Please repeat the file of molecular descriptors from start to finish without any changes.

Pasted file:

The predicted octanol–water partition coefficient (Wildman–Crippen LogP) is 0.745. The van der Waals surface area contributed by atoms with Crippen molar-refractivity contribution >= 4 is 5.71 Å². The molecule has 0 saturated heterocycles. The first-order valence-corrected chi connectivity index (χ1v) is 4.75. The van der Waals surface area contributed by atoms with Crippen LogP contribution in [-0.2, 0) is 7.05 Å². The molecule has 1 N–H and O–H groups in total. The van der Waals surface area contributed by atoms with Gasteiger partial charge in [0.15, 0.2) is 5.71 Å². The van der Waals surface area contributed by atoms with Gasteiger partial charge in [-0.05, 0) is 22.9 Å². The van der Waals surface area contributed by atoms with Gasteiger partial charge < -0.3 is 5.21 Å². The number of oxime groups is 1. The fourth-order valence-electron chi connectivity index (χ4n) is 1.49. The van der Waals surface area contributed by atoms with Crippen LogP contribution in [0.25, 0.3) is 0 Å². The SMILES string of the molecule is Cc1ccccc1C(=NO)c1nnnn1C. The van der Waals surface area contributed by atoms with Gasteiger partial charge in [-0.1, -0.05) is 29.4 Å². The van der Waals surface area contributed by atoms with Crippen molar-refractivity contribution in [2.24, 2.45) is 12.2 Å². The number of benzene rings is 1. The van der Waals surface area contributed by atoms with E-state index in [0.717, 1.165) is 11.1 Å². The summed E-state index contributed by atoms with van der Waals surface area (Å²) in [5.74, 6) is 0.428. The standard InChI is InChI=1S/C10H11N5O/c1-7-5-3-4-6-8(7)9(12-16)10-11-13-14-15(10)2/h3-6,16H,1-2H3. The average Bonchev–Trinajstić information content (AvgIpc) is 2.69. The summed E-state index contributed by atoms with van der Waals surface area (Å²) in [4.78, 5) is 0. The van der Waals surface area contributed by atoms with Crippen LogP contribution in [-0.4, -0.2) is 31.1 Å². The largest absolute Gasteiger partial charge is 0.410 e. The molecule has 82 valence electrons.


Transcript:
The predicted octanol–water partition coefficient (Wildman–Crippen LogP) is 0.745. The van der Waals surface area contributed by atoms with Crippen molar-refractivity contribution >= 4 is 5.71 Å². The molecule has 0 saturated heterocycles. The first-order valence-corrected chi connectivity index (χ1v) is 4.75. The van der Waals surface area contributed by atoms with Crippen LogP contribution in [-0.2, 0) is 7.05 Å². The molecule has 1 N–H and O–H groups in total. The van der Waals surface area contributed by atoms with Gasteiger partial charge in [0.15, 0.2) is 5.71 Å². The van der Waals surface area contributed by atoms with Gasteiger partial charge in [-0.05, 0) is 22.9 Å². The van der Waals surface area contributed by atoms with Gasteiger partial charge < -0.3 is 5.21 Å². The number of oxime groups is 1. The fourth-order valence-electron chi connectivity index (χ4n) is 1.49. The van der Waals surface area contributed by atoms with Crippen LogP contribution in [0.25, 0.3) is 0 Å². The SMILES string of the molecule is Cc1ccccc1C(=NO)c1nnnn1C. The van der Waals surface area contributed by atoms with Gasteiger partial charge in [-0.1, -0.05) is 29.4 Å². The van der Waals surface area contributed by atoms with Crippen molar-refractivity contribution in [2.24, 2.45) is 12.2 Å². The number of benzene rings is 1. The van der Waals surface area contributed by atoms with E-state index in [0.717, 1.165) is 11.1 Å². The summed E-state index contributed by atoms with van der Waals surface area (Å²) in [5.74, 6) is 0.428. The standard InChI is InChI=1S/C10H11N5O/c1-7-5-3-4-6-8(7)9(12-16)10-11-13-14-15(10)2/h3-6,16H,1-2H3. The average Bonchev–Trinajstić information content (AvgIpc) is 2.69. The summed E-state index contributed by atoms with van der Waals surface area (Å²) in [4.78, 5) is 0. The van der Waals surface area contributed by atoms with Crippen LogP contribution in [-0.4, -0.2) is 31.1 Å². The largest absolute Gasteiger partial charge is 0.410 e. The molecule has 82 valence electrons.